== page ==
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Joseph Black (1728 - 1799):
Chemist and physician


Joseph Black was an eminent chemist and physician, born inBordeaux of Belfast parents. He was educated, initially at home by his mother, then in Belfast and at the Universities of Glasgow and Edinburgh. In 1754 he took the degree of Doctor of Medicine, and his inaugural thesis was regarded highly by the pneumatic school of medicine. He made valuable observations about 'fixed air' (carbon dioxide) and was appointed Professor of Chemistry at Glasgow in 1756 and began research into the nature and properties of heat. Lavoisier, who developed Black's theories, recommended him as an Associate of the Academie Royale des Sciences in Paris. In 1766 he became Professor of Chemistry at Edinburgh University. He was artisitic and musical and belonged to many learned societies both in England and Europe. He died suddenly 'and was discovered sitting before his usual frugal meal of bread, prunes and milk - his death had been so calm that the mug of milk set down upon his knee remained unspilled'. James Watt's first steam engine used Black's research and he is acknowledged for having laid the foundation of modern chemistry. His Lectures on Chemistry were published in many editions.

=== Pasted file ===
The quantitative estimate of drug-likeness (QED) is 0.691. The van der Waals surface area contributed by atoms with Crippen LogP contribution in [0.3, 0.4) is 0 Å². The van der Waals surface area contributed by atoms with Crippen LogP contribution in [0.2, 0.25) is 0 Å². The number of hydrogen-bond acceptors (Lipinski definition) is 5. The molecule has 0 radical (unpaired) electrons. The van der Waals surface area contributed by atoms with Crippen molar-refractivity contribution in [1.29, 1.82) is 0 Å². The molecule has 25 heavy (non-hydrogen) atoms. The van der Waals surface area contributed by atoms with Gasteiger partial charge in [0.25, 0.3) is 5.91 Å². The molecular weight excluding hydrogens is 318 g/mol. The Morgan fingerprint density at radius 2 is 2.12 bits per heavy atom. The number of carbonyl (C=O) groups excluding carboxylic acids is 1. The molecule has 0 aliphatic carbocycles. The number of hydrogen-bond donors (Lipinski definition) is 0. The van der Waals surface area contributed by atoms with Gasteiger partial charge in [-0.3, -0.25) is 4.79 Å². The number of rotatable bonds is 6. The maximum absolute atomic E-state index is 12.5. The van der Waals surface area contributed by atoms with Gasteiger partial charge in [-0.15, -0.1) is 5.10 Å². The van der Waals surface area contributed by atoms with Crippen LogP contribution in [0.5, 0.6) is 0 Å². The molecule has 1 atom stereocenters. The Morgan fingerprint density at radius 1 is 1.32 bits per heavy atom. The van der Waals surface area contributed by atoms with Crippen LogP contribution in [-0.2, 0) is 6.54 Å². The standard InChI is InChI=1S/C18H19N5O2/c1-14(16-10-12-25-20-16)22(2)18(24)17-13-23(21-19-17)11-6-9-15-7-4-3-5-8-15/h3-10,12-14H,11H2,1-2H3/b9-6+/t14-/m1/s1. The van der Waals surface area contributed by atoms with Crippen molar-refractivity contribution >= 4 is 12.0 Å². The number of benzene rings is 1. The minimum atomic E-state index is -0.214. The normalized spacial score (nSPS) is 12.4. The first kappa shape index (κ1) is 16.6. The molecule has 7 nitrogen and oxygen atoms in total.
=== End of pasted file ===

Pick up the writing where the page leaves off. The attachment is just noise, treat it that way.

Born: 16 April 1728
Died: 6 December 1799
Kate Newmann